South Sakhalin belonged to Japan from 1905 to 1945, and the island inherited the narrow-gauge railroad from it. An ambitious investment project has been launched now to modernize the rail. Apart from broadening the gauge, it envisages 28 bridges reconstructed, tunnels widened, and detours built close to them. The project is estimated at 15 billion rubles, a sum slightly exceeding $500 million.
"Once the project is implemented, the Russian Rail will be able to give up a progressive tariff coefficient for freight transportation. This coefficient has been 3 vs. the national railroad network tariff," said Mr. Ziabirov.
The Sakhalin narrow-gauge road makes problems with delivering pipes and construction materials and machinery for a petroleum and gas pipeline being laid there. The road rolling stock demands replacement with outdating and wear-and-tear. The Russian Rail expects road modernization to reduce transportation costs to the least possible.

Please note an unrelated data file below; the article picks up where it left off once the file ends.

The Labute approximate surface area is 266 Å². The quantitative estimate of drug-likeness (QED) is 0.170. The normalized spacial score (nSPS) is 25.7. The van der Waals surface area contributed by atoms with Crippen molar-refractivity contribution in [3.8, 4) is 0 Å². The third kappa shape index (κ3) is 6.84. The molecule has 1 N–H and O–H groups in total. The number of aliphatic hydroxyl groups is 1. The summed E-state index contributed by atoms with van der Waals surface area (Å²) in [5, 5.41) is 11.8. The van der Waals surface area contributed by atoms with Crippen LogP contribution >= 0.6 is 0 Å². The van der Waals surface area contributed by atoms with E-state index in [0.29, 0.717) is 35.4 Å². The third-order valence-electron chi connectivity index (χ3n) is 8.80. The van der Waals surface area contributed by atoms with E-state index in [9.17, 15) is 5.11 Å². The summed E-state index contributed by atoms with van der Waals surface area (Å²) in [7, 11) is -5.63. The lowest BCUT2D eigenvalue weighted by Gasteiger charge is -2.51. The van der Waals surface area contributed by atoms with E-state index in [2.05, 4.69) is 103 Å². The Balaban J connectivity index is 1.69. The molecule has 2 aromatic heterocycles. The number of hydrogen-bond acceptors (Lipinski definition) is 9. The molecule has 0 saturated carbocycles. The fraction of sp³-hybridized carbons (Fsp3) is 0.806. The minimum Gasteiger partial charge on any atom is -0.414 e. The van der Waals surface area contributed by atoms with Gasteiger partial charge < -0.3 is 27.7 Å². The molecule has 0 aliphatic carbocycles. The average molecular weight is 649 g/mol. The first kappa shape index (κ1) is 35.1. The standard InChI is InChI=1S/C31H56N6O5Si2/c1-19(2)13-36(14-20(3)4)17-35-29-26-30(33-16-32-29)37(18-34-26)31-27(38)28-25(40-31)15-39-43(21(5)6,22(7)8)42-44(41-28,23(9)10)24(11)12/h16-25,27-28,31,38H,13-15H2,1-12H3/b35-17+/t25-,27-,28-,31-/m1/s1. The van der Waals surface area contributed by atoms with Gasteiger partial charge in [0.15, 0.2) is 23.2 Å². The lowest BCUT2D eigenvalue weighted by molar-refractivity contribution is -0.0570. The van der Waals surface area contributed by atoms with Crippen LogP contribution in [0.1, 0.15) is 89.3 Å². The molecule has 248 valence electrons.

"To reduce the share of transportation costs in the prices of produce Sakhalin-based industrial companies are offering means to make that produce much more competitive, and the island's economic progress more dynamic," added Mr. Ziabirov.
Gauge standardization will quite soon allow to shift to the railroad up to 20 per cent of coal transported from the Solntsevo field and of timber, say experts. Meanwhile, a greater part of those cargos are delivered from the Sakhalin north by trucks.
The Sakhalin Rail updating will put an end to railroad car readjustment, and so reduce by 15 per cent the costs of freight ferrying between Vanino seaport, Khabarovsk Territory in the Russian continental Far East, and Kholmsk in Sakhalin's south. Railroad maintenance costs will go 17-20 per cent down, and rolling stock maintenance by 12-15 per cent. The modernization will spectacularly enhance transport safety and speed.